Since the European Union's top court endorsed "the right to be forgotten" last week, Google has received more than 1,000 requests to remove links to embarrassing information from its search results. BBC News reports that the complainants have included a suspended university lecturer, an actor who had an affair with a teenager, a politician irked by an article about his behavior while in office, and "a man who tried to kill his family."
According to the European Court of Justice (ECJ), national data protection agencies and judges are supposed to weigh the competing interests in each of these cases and decide which will prevail: the right to be forgotten or the right to know. This misbegotten decision illustrates the threat to freedom of speech posed by an amorphous, free-floating right to privacy, unmoored from contracts, property rights, or constitutional restrictions on government action.
The case involved a Spanish lawyer, Mario Costeja Gonzalez, who was angry that results from Google searches on his name included links to newspaper pages from 1998 that carried an announcement of a real estate auction aimed at paying off his social security debts. Since his tax problem had been resolved years before, he felt that making information about it available online was unfair and misleading.
In 2010 Costeja Gonzalez filed a complaint with the Spanish Data Protection Agency, asking that the newspaper, La Vanguardia, be required to remove or expurgate the pages and that Google be required to stop listing them in search results. The agency rejected the complaint against La Vanguardia, since publishing the auction announcement was legally justified, but ordered Google to comply with Costeja Gonzalez's request.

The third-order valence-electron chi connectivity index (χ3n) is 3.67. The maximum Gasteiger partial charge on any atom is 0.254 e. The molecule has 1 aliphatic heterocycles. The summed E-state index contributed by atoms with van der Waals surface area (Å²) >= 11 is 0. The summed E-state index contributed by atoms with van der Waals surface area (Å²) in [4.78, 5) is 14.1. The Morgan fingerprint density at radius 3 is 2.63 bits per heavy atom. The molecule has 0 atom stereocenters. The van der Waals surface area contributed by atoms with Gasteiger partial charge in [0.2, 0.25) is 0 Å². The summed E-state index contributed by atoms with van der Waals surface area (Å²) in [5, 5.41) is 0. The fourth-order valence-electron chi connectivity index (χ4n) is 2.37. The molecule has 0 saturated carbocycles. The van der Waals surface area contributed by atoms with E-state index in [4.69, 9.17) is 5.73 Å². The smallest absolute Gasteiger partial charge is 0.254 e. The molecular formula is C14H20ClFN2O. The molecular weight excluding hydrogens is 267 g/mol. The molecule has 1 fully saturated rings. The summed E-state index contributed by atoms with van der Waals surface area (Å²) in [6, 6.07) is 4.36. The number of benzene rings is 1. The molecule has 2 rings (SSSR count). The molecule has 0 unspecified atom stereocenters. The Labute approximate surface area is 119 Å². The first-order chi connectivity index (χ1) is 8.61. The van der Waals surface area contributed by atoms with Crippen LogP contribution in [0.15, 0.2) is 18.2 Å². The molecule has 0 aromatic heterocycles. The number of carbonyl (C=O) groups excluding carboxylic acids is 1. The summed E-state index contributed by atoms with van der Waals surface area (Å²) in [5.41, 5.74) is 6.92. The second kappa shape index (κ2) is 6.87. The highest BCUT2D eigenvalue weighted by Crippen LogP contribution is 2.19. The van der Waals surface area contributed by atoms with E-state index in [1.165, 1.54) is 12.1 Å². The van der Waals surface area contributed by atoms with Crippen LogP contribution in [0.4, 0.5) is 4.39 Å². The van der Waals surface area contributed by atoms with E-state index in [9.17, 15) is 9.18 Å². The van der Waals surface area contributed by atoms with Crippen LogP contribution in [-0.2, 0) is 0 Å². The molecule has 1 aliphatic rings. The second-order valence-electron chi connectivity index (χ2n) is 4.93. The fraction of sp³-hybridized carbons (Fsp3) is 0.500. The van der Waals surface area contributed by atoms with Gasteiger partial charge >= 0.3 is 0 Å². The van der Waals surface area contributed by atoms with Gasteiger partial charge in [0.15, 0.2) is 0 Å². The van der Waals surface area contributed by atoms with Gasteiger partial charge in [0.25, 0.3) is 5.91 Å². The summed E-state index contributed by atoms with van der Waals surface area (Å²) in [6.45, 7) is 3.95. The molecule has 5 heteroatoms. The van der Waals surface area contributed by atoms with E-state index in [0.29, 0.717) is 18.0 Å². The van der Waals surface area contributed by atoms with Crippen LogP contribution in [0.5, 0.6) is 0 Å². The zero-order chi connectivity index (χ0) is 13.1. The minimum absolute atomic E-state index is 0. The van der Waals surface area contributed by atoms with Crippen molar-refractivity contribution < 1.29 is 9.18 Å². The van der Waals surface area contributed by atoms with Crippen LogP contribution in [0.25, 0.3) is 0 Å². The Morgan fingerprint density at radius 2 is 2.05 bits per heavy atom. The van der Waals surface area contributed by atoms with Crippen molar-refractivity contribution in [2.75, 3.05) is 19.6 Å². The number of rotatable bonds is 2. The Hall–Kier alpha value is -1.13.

Google appealed to Spain's National High Court, which sought guidance from the ECJ. Applying a 1995 E.U. directive aimed at protecting the "right to privacy with respect to the processing of personal data," the court said search engine operators can be forced to expunge references to accurate, legally published information that people would prefer to keep hidden, even when the information remains online.
The ECJ focused on search engines, as opposed to original publishers, because they engage in "data processing" and because they make unfavorable facts more accessible. But the logic of the ruling covers any sort of aggregation, including newspapers' archives of their own content, while the logic of the alleged right to be forgotten applies to any publicly available "personal data" (defined as "any information relating to an identified or identifiable natural person"), no matter where it is stored or how it is presented.
The standard for issuing a censorship order is whether the information is "inadequate," "irrelevant or no longer relevant," or "excessive" in light of the purposes for which it was collected. Although there might be "particular reasons" why information that people seek to suppress should remain available, the ECJ said, the collection of personal data affects "fundamental rights" that "override, as a rule, not only the economic interest of the operator of the search engine but also the interest of the general public in having access to that information."
The implications are sweeping. For any given political candidate, public official, job applicant, potential business partner, doctor, date, future son-in-law, or new neighbor, there will be many facts available online that are arguably relevant to important public or private interests—which means they are also arguably irrelevant.
Then there is the question of whether the interest at stake, whether it's evaluating a politician or avoiding yet another bad relationship, outweighs the research subject's interest in concealing facts that reflect poorly on him. This is a legal morass that invites arbitrary line drawing.
In the United States, the "right to be forgotten" would be a non-starter, since our Constitution guarantees freedom of speech, a principle that is incompatible with government decrees to send inconvenient truths down the memory hole. Anyone concerned about fundamental rights should think twice before letting the state decide what people need to know.